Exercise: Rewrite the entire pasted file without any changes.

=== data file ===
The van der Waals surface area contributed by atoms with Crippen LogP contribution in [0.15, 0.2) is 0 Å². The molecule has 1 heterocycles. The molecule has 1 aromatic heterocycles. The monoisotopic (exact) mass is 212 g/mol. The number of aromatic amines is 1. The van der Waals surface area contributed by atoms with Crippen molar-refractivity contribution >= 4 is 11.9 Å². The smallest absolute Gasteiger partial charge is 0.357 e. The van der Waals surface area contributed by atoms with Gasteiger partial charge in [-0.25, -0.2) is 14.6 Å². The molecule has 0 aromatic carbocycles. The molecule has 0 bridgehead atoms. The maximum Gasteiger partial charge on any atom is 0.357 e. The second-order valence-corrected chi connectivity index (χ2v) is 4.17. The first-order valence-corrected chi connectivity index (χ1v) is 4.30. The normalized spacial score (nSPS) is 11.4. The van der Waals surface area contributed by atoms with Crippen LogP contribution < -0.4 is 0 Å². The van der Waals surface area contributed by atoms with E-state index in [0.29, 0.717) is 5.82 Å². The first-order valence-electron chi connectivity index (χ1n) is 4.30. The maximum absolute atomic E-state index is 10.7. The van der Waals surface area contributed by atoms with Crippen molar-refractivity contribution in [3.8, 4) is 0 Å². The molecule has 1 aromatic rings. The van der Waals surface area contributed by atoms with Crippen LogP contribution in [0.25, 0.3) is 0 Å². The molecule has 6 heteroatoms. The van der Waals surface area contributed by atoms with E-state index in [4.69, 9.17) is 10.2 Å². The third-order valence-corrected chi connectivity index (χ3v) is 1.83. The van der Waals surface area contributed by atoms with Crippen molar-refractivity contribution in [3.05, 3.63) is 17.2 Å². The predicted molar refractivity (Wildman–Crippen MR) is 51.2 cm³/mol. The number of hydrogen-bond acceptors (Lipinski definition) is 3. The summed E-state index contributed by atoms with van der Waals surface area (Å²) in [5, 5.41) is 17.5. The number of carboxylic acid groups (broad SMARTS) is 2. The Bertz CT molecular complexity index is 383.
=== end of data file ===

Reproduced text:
The van der Waals surface area contributed by atoms with Crippen LogP contribution in [0.15, 0.2) is 0 Å². The molecule has 1 heterocycles. The molecule has 1 aromatic heterocycles. The monoisotopic (exact) mass is 212 g/mol. The number of aromatic amines is 1. The van der Waals surface area contributed by atoms with Crippen molar-refractivity contribution >= 4 is 11.9 Å². The smallest absolute Gasteiger partial charge is 0.357 e. The van der Waals surface area contributed by atoms with Gasteiger partial charge in [-0.25, -0.2) is 14.6 Å². The molecule has 0 aromatic carbocycles. The molecule has 0 bridgehead atoms. The maximum Gasteiger partial charge on any atom is 0.357 e. The second-order valence-corrected chi connectivity index (χ2v) is 4.17. The first-order valence-corrected chi connectivity index (χ1v) is 4.30. The normalized spacial score (nSPS) is 11.4. The van der Waals surface area contributed by atoms with Crippen LogP contribution < -0.4 is 0 Å². The van der Waals surface area contributed by atoms with E-state index in [0.29, 0.717) is 5.82 Å². The first-order valence-electron chi connectivity index (χ1n) is 4.30. The maximum absolute atomic E-state index is 10.7. The van der Waals surface area contributed by atoms with Crippen molar-refractivity contribution in [3.8, 4) is 0 Å². The molecule has 1 aromatic rings. The van der Waals surface area contributed by atoms with Crippen LogP contribution in [0.25, 0.3) is 0 Å². The molecule has 6 heteroatoms. The van der Waals surface area contributed by atoms with E-state index in [4.69, 9.17) is 10.2 Å². The third-order valence-corrected chi connectivity index (χ3v) is 1.83. The van der Waals surface area contributed by atoms with Crippen molar-refractivity contribution in [3.05, 3.63) is 17.2 Å². The predicted molar refractivity (Wildman–Crippen MR) is 51.2 cm³/mol. The number of hydrogen-bond acceptors (Lipinski definition) is 3. The summed E-state index contributed by atoms with van der Waals surface area (Å²) in [5, 5.41) is 17.5. The number of carboxylic acid groups (broad SMARTS) is 2. The Bertz CT molecular complexity index is 383.